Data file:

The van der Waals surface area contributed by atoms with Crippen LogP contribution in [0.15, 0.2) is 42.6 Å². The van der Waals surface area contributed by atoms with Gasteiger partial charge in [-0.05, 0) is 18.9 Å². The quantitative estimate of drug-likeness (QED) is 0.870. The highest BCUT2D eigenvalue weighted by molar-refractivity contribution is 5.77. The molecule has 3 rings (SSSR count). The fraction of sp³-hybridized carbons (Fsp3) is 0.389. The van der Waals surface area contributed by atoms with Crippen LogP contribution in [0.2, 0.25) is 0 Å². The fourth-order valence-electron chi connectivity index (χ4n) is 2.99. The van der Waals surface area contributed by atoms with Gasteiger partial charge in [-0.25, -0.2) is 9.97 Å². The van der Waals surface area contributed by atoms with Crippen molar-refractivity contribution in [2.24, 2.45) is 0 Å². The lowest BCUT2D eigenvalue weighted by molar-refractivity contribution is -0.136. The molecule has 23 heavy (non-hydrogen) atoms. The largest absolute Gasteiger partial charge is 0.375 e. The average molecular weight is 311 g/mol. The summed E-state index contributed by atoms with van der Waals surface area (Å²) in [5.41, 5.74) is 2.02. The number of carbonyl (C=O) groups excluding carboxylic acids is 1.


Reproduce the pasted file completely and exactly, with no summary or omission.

The van der Waals surface area contributed by atoms with Crippen LogP contribution in [0.15, 0.2) is 42.6 Å². The van der Waals surface area contributed by atoms with Gasteiger partial charge in [-0.05, 0) is 18.9 Å². The quantitative estimate of drug-likeness (QED) is 0.870. The highest BCUT2D eigenvalue weighted by molar-refractivity contribution is 5.77. The molecule has 3 rings (SSSR count). The fraction of sp³-hybridized carbons (Fsp3) is 0.389. The van der Waals surface area contributed by atoms with Crippen LogP contribution in [0.2, 0.25) is 0 Å². The fourth-order valence-electron chi connectivity index (χ4n) is 2.99. The van der Waals surface area contributed by atoms with Gasteiger partial charge in [-0.25, -0.2) is 9.97 Å². The van der Waals surface area contributed by atoms with Crippen molar-refractivity contribution in [2.24, 2.45) is 0 Å². The lowest BCUT2D eigenvalue weighted by molar-refractivity contribution is -0.136. The molecule has 23 heavy (non-hydrogen) atoms. The largest absolute Gasteiger partial charge is 0.375 e. The average molecular weight is 311 g/mol. The summed E-state index contributed by atoms with van der Waals surface area (Å²) in [5.41, 5.74) is 2.02. The number of carbonyl (C=O) groups excluding carboxylic acids is 1.